Tolerance

Recently I submitted an article for a soon-to-be-released book on the issue of Morals and American Culture. In this article I wrote:

Aristotle said, “Tolerance and apathy are the last virtues of a dying society,” yet it seems that these two precisely describe modern day America. We have come to a place where no one wants to buy into absolute truths, yet we still expect that America can hold on to her freedoms and privileges without question. If we no longer hold to any self-evident truths, then we have no grounds on which our nation can stand.

If the moral standard for America is to take all you can before it is taken from you, then we do not believe “that all men are created equal” nor do all men share in the rights of “life, liberty and the pursuit of happiness.” What we essentially believe is that I have the right to do whatever I want even at the expense of everyone else around. And then when I feel that my self-given rights are violated I loudly declare intolerance.

A couple of weeks ago I was hanging out with some new friends talking about going to a local fair. One mentioned the fact that she wanted to bring another friend but that he was gay, and wanted to know if I would be okay with that. My response was that I would be fine hanging around with him, but would he be okay hanging around with me. My reasoning was that if he is gay, and that is how he defines himself as a person, then I should expect him to act in such a way to display this identity. In the same way, if I define myself as a Christian and a minister, then he should also expect me to act in such a way as to display my own identity. In other words, if he is going to want me to be okay when he points out how hott some other guy is, then I should also expect him to be fine with me talking about how amazing my God is.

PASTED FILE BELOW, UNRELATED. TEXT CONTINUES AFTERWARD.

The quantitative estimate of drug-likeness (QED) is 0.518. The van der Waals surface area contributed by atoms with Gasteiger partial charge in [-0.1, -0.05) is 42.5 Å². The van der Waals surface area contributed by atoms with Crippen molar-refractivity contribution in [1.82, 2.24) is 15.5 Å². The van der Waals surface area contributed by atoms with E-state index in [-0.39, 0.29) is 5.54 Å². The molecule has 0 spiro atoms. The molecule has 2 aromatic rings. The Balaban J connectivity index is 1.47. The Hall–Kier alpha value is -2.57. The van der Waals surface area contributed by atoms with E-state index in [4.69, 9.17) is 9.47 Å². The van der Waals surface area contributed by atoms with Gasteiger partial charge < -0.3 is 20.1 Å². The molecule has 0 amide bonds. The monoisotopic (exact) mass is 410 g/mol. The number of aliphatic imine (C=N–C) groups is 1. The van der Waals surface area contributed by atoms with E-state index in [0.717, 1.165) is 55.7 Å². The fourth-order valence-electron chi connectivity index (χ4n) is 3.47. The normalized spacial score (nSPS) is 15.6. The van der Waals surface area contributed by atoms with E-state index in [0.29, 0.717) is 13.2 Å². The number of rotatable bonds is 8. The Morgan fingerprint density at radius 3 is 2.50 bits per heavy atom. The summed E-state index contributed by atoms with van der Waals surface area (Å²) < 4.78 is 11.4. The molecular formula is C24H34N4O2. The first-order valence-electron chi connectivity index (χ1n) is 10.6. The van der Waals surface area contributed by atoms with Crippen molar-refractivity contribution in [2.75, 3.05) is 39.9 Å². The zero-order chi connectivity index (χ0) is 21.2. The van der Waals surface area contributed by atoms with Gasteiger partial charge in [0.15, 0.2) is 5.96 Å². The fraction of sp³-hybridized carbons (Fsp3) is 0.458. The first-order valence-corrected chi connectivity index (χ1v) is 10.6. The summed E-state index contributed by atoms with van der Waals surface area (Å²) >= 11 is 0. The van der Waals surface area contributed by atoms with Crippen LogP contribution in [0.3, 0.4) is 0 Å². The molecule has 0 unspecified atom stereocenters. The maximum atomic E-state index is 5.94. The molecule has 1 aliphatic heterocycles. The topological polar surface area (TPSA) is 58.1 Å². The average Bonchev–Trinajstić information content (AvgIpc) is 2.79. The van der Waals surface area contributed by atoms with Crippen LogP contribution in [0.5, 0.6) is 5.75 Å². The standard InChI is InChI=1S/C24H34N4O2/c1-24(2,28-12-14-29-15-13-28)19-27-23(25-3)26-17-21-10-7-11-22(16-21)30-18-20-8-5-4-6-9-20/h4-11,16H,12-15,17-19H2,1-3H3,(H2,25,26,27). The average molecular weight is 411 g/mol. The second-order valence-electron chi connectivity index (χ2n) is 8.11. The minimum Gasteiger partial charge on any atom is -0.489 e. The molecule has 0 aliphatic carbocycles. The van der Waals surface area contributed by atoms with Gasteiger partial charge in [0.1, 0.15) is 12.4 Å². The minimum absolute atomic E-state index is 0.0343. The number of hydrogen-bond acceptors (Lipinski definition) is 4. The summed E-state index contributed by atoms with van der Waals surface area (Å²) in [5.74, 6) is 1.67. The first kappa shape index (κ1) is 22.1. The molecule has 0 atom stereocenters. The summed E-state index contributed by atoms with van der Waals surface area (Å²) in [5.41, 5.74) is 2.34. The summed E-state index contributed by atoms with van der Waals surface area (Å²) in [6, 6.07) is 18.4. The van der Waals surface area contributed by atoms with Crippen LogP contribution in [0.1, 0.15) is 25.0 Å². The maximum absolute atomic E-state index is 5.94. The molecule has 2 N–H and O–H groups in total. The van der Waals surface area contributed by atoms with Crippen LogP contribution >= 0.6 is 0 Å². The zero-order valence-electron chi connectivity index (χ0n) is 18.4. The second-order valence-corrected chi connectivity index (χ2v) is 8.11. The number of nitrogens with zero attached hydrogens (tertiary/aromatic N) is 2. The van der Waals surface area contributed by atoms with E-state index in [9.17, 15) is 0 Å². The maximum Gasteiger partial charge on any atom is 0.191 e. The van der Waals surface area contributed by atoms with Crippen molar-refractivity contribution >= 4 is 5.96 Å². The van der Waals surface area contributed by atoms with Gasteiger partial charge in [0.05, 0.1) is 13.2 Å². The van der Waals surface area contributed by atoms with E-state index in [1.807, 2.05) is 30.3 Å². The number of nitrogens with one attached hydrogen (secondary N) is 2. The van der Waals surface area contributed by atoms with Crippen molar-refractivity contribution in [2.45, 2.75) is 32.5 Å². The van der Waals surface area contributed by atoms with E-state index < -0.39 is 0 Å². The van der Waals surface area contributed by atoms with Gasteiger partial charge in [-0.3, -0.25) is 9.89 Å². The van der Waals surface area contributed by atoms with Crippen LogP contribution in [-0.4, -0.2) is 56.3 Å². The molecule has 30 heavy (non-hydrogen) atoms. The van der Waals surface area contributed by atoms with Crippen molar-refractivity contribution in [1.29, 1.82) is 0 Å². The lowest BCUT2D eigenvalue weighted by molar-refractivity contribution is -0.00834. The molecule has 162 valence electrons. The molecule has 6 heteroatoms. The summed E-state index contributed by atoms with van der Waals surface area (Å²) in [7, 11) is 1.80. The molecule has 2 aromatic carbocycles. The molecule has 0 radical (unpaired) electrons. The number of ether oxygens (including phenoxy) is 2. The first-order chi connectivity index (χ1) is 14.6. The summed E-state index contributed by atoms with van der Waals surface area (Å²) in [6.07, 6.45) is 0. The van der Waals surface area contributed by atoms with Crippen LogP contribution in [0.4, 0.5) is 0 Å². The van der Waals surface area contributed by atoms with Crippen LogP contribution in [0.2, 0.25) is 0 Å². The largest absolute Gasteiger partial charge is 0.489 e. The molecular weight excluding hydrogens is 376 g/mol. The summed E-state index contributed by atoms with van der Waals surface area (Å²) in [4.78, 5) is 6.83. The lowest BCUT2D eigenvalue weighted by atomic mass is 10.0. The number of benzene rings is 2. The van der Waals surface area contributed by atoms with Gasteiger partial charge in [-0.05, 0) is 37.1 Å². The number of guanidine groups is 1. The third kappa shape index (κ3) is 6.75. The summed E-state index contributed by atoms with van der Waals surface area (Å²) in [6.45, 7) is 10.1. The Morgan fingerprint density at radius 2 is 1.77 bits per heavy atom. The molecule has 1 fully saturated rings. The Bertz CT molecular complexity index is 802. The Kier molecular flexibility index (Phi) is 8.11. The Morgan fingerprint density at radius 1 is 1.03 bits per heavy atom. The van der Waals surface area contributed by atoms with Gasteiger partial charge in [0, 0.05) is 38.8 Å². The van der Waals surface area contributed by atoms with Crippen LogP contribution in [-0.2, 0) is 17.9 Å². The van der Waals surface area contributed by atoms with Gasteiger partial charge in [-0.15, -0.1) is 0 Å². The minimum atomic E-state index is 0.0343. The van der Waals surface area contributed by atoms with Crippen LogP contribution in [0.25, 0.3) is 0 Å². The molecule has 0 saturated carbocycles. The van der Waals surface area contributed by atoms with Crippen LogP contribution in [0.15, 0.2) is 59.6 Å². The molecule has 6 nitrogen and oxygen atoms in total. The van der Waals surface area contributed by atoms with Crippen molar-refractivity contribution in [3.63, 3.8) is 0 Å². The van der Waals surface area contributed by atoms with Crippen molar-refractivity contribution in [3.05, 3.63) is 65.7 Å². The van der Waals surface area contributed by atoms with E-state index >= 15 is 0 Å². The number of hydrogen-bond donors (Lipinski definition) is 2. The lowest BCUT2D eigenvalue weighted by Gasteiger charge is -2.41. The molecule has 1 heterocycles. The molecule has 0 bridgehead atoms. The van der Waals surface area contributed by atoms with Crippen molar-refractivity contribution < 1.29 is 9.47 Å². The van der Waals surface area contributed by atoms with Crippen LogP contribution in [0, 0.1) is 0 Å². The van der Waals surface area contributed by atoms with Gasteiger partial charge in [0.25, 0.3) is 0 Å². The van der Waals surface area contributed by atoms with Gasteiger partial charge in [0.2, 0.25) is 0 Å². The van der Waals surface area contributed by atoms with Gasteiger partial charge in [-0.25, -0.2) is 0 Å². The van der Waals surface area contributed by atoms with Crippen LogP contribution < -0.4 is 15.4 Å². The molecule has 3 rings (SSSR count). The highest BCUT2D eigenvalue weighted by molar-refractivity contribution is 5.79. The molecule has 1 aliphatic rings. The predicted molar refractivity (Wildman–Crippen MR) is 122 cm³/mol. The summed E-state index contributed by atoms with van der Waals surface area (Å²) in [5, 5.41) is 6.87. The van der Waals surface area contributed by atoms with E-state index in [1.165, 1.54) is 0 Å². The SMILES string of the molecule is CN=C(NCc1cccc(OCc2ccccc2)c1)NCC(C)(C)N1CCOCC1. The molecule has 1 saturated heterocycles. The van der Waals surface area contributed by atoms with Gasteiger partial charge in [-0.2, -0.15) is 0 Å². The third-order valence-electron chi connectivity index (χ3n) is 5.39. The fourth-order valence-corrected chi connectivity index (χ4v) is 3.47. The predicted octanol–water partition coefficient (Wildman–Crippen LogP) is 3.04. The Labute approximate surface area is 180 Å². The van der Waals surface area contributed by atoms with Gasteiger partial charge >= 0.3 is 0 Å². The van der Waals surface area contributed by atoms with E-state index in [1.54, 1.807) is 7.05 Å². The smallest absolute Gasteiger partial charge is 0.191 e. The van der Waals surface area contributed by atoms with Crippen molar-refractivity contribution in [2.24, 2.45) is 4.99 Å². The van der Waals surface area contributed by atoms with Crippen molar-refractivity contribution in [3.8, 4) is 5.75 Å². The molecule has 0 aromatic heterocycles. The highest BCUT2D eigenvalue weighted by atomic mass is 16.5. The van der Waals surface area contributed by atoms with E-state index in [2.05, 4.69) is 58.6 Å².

Even as you read these words, I suspect that you see the improbability in this happening. What I find in scripture is that people are consumed by sin. That is what identifies everyone. The version of tolerance you will hear preached on every avenue in American culture is aimed at tolerance of sin. I am not talking about equality of race or gender here, because we as Americans hold that it is evident that everyone is created equal in the eyes of God. I am talking about the type of tolerance for any belief system that embraces that there are not universal morals and will accept any action as acceptable. Meaning, I should be okay with him being gay, because it doesn’t infringe on my Christianity, but I must hold back my beliefs because they are opposed to his own lifestyle.

If sin is what defines the human race, then I could easily go on a rant here about existentialism and how what you justify for yourself to do as acceptable you therefore justify for all men to do, but I think what describes what I am talking about better than that is found in Romans 1:32. This passage is talking about people who have heard the truth of God but refuse to turn to Him. It says, “They know God’s justice… yet they continue to sin anyway. Worse yet, they encourage others to do so, too.”

Here is the reality for us as Christians. We cannot try to enter this culture of tolerance and expect to have our gospel accepted and embraced. It will embrace any form of sinful nature because it does not bring the guild and shame on them that the gospel does, but they will continue to refuse to hear the truth of scripture. Jesus told the disciples that the servant is no better than his master so if they hated Jesus, they will hate us too. Well, in the end, they hated Jesus. In fact, all but one of the disciples ended up murdered too. If you are faithful, don’t expect a warm welcome by the lost because your life is convicting to them.

All of that said, what we must do is to strive to be faithful to the work which God has called us to, realizing that things aren’t always going to go well for us. I want to urge you guys this week to remain unwavering in your faith, even when the world hates you for it.